I don't envy bad e-mails their tussles with the dread "mailer daemon." But the image pales in comparison to the rich variety that real letters conjure. For example, letters of war. A soldier tucked into a foxhole scribbling by hand, looking up to the heavens searching for the right words in a letter that could be his last. Thanks to e-mail, those letters are getting fewer and fewer. Beginning with the Persian Gulf War, the military has been making e-mail available to troops. Don't get me wrong. I know it's a tremendous relief and comfort to loved ones worlds away. However, Andrew Carroll, head of the American Poetry & Literacy Project, is assembling a collection of 10,000 letters from soldiers that span the period from the American Revolution to the recent Balkans conflict--including printouts of soldiers' e-mail. "The soldiers today are much smarter and better educated than they were 130 years ago, but the Civil War letters are so profound," he says. "The e-mails didn't match up."

U.S. Librarian of Congress James H. Billington also worries that e-mail is sparking a decline in our language itself. "The letter is an artifact and emblem of civilization," he says. In part, that's because of the discipline Billington feels handwriting or even typing or dictating brings to a letter. It informs the actual content, sharpens it up, imposes some logic and sincerity by its very physical form.

There's no question that the physical process of writing can affect a great piece of communication. Warren E. Buffett, for example, has turned what is possibly the most overly lawyered and tedious category of all human letters--a chairman's annual report note--into a highly anticipated gift to Berkshire Hathaway Inc. shareholders.

Each year shortly after New Years, Buffett sits down with a yellow legal pad and a black felt pen and imagines, according to Lawrence A. Cunningham of New York's Cardozo law school and the editor of a new book about Buffett's letters, that he's writing "to his sister, who he considers an intelligent nonexpert, smart but not business-savvy." Buffett invokes everything from baseball to Mae West to illuminate his company's performance and business trends. And the upshot is just what you would expect from a fond brother--humor, respect, candor, and sincerity.

Handwriting also brought out the muse in uber-tycoons such as Andrew Carnegie. On one hand, he had funny exchanges with his friend Mark Twain. But in a memo to himself, he also wrote: "The amassing of wealth is one of the worst species of idolatry. To continue much longer overwhelmed by business cares and with most of my thoughts wholly upon the way to make more money in the shortest time, must degrade me beyond hope of permanent recovery." It's got to be far more wrenching to pen such a statement with a quill than to rat-tat-tap it out on a keyboard. In e-mail argot it might have come out: "Gotta get a life."

HAUNTED. "What we're getting through e-mail," Billington complains, "is the staccato language of air-traffic controllers and computer jocks. It's the end of sentence structure; an extension of shortened attention spans." And sometimes it's an insight to notions, schemes, and reactions better left unsaid, certainly better left unwritten. Even aficionados such as Microsoft Corp. Chairman William R. Gates III get tripped up. E-mail feels private, but during his company's recent antitrust-trial depositions, certain volatile, aggressive e-mails unearthed in legal discovery came back to haunt him.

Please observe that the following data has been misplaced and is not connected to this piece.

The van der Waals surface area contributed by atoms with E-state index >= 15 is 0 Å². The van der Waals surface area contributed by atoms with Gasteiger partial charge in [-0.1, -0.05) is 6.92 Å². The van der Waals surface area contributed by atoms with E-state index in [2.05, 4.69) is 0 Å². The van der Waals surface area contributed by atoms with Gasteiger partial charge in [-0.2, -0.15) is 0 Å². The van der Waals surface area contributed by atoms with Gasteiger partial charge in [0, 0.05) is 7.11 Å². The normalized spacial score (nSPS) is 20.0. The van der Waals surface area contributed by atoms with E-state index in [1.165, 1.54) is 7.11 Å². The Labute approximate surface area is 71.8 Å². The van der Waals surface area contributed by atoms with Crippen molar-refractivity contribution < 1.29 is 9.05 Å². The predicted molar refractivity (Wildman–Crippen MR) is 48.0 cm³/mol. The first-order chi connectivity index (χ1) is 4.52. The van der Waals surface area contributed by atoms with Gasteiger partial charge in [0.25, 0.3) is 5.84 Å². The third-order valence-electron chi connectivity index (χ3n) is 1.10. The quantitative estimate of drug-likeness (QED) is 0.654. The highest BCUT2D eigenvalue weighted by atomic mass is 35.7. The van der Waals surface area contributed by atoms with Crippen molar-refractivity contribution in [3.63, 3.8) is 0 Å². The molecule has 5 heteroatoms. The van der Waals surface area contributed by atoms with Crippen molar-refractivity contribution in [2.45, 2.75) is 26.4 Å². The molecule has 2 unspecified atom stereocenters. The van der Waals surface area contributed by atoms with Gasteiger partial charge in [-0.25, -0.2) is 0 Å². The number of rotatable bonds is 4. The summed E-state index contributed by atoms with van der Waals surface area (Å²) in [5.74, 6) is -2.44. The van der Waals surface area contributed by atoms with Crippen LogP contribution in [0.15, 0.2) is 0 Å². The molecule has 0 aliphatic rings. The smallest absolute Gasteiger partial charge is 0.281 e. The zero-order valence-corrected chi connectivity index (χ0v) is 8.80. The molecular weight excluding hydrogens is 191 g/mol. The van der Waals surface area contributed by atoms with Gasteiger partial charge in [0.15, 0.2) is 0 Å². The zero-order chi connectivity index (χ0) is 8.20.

What I really found fascinating was Gates's defense about a number of e-mails. He said that while he didn't dispute that they were his--such as one asking "Do we have a clear plan on what we want Apple to do to undermine Sun?"--he could not recall sending it or remember what he really meant. Whether you are able to believe Gates or not, could you imagine him claiming that about a signed letter or a handwritten note?

Still, the more I look into all this, the more I realize it doesn't pay to overanalyze the e-mail we're using today. For one thing, if you think the scale is intimidating today, Dertouzos predicts it will grow tenfold in 10 years, upping the average person's inbox to more than 1,000 messages a day. But tech types also tell us that much sooner, today's mostly text and occasional photo attachment will look as primitive as cave paintings. Douglas T. Hickey, CEO of Critical Path Inc., a Silicon Valley company that is providing the underlying technology for all kinds of innovative e-mail capabilities, says that e-mail will soon incorporate not just still pictures but also audio, video, and even voice-mail elements plucked from our phone systems.

For instance, Hickey's 14-year-old daughter spent the summer in Mexico with a church group building houses. Thanks to a digital camera and some of her dad's technology, she sent him daily e-mails with photos on how construction was going. As a parent, I'd trade a bit of staccato prose for the thrill of knowing your adventurous kid is safe, happy, and turning out so well.

So when my e-mail in-box gets packed with unwanted guests, I'm trying not to get too worked up. It has been only 30 years since the first true e-mail zipped from Los Angeles to Menlo Park, Calif.--its message a laconic "login." E-mail itself is evolving, and the way we're using it is evolving. Whatever the technology, we're still humans, dying to communicate, grateful and celebrating when we connect.

Before it's here, it's on the Bloomberg Terminal.